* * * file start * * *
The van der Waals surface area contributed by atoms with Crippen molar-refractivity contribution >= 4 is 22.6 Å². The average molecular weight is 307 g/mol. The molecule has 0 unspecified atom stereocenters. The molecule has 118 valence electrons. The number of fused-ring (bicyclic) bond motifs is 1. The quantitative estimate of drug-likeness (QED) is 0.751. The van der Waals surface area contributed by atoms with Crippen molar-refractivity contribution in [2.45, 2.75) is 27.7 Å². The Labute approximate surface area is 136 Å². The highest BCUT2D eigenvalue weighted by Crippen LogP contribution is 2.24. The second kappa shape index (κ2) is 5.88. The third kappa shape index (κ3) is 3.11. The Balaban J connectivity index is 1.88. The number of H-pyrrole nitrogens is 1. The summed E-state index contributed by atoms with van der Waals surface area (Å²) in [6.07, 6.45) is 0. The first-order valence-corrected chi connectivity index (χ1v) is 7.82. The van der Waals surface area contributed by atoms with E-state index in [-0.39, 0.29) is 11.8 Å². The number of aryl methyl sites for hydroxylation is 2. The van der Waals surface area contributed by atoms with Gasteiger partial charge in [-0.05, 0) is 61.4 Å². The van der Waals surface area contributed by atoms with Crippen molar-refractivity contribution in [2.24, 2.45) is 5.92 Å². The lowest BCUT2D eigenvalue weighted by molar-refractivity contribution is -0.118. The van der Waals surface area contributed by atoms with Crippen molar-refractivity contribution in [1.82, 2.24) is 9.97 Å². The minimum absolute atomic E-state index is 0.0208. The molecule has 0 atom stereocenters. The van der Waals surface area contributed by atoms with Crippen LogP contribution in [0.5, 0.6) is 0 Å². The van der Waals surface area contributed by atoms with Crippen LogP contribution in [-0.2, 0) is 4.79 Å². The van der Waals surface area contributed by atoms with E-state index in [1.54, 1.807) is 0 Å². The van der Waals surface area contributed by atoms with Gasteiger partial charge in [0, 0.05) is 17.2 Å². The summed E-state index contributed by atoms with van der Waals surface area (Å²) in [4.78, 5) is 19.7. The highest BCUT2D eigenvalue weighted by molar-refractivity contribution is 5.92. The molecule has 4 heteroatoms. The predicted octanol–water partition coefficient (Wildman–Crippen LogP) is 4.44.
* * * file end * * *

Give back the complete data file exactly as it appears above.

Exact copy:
The van der Waals surface area contributed by atoms with Crippen molar-refractivity contribution >= 4 is 22.6 Å². The average molecular weight is 307 g/mol. The molecule has 0 unspecified atom stereocenters. The molecule has 118 valence electrons. The number of fused-ring (bicyclic) bond motifs is 1. The quantitative estimate of drug-likeness (QED) is 0.751. The van der Waals surface area contributed by atoms with Crippen molar-refractivity contribution in [2.45, 2.75) is 27.7 Å². The Labute approximate surface area is 136 Å². The highest BCUT2D eigenvalue weighted by Crippen LogP contribution is 2.24. The second kappa shape index (κ2) is 5.88. The third kappa shape index (κ3) is 3.11. The Balaban J connectivity index is 1.88. The number of H-pyrrole nitrogens is 1. The summed E-state index contributed by atoms with van der Waals surface area (Å²) in [6.07, 6.45) is 0. The first-order valence-corrected chi connectivity index (χ1v) is 7.82. The van der Waals surface area contributed by atoms with E-state index in [-0.39, 0.29) is 11.8 Å². The number of aryl methyl sites for hydroxylation is 2. The van der Waals surface area contributed by atoms with Gasteiger partial charge in [-0.05, 0) is 61.4 Å². The van der Waals surface area contributed by atoms with Crippen molar-refractivity contribution in [2.24, 2.45) is 5.92 Å². The lowest BCUT2D eigenvalue weighted by molar-refractivity contribution is -0.118. The van der Waals surface area contributed by atoms with Crippen molar-refractivity contribution in [1.82, 2.24) is 9.97 Å². The minimum absolute atomic E-state index is 0.0208. The molecule has 0 atom stereocenters. The van der Waals surface area contributed by atoms with Crippen LogP contribution in [0.5, 0.6) is 0 Å². The van der Waals surface area contributed by atoms with Crippen LogP contribution in [-0.2, 0) is 4.79 Å². The van der Waals surface area contributed by atoms with E-state index in [1.54, 1.807) is 0 Å². The van der Waals surface area contributed by atoms with Gasteiger partial charge in [0, 0.05) is 17.2 Å². The summed E-state index contributed by atoms with van der Waals surface area (Å²) in [4.78, 5) is 19.7. The highest BCUT2D eigenvalue weighted by molar-refractivity contribution is 5.92. The molecule has 4 heteroatoms. The predicted octanol–water partition coefficient (Wildman–Crippen LogP) is 4.44.